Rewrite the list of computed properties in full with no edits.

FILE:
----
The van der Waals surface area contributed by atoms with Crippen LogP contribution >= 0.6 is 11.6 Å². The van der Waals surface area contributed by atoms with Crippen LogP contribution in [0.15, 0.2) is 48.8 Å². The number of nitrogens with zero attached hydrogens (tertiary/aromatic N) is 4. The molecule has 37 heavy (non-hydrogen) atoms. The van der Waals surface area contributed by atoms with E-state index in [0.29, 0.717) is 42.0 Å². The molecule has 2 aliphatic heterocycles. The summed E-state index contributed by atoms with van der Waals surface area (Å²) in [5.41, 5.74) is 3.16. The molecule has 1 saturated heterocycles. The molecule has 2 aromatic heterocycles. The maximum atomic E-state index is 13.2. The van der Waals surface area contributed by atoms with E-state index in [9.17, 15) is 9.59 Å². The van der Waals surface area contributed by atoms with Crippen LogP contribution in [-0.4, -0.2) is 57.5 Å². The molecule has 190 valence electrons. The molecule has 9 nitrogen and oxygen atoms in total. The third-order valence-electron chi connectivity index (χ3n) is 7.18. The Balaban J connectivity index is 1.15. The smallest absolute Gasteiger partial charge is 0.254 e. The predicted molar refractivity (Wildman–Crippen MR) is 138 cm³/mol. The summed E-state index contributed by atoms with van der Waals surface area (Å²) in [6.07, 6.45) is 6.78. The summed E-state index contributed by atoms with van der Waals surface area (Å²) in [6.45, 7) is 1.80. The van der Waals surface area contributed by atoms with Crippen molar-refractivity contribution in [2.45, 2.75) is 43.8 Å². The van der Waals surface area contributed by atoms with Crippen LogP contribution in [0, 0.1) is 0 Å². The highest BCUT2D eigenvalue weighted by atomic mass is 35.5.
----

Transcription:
The van der Waals surface area contributed by atoms with Crippen LogP contribution >= 0.6 is 11.6 Å². The van der Waals surface area contributed by atoms with Crippen LogP contribution in [0.15, 0.2) is 48.8 Å². The number of nitrogens with zero attached hydrogens (tertiary/aromatic N) is 4. The molecule has 37 heavy (non-hydrogen) atoms. The van der Waals surface area contributed by atoms with E-state index in [0.29, 0.717) is 42.0 Å². The molecule has 2 aliphatic heterocycles. The summed E-state index contributed by atoms with van der Waals surface area (Å²) in [5.41, 5.74) is 3.16. The molecule has 1 saturated heterocycles. The molecule has 2 aromatic heterocycles. The maximum atomic E-state index is 13.2. The van der Waals surface area contributed by atoms with E-state index in [9.17, 15) is 9.59 Å². The van der Waals surface area contributed by atoms with Crippen LogP contribution in [-0.4, -0.2) is 57.5 Å². The molecule has 190 valence electrons. The molecule has 9 nitrogen and oxygen atoms in total. The third-order valence-electron chi connectivity index (χ3n) is 7.18. The Balaban J connectivity index is 1.15. The smallest absolute Gasteiger partial charge is 0.254 e. The predicted molar refractivity (Wildman–Crippen MR) is 138 cm³/mol. The summed E-state index contributed by atoms with van der Waals surface area (Å²) in [6.07, 6.45) is 6.78. The summed E-state index contributed by atoms with van der Waals surface area (Å²) in [6.45, 7) is 1.80. The van der Waals surface area contributed by atoms with Crippen molar-refractivity contribution in [2.45, 2.75) is 43.8 Å². The van der Waals surface area contributed by atoms with Crippen LogP contribution in [0, 0.1) is 0 Å². The highest BCUT2D eigenvalue weighted by atomic mass is 35.5.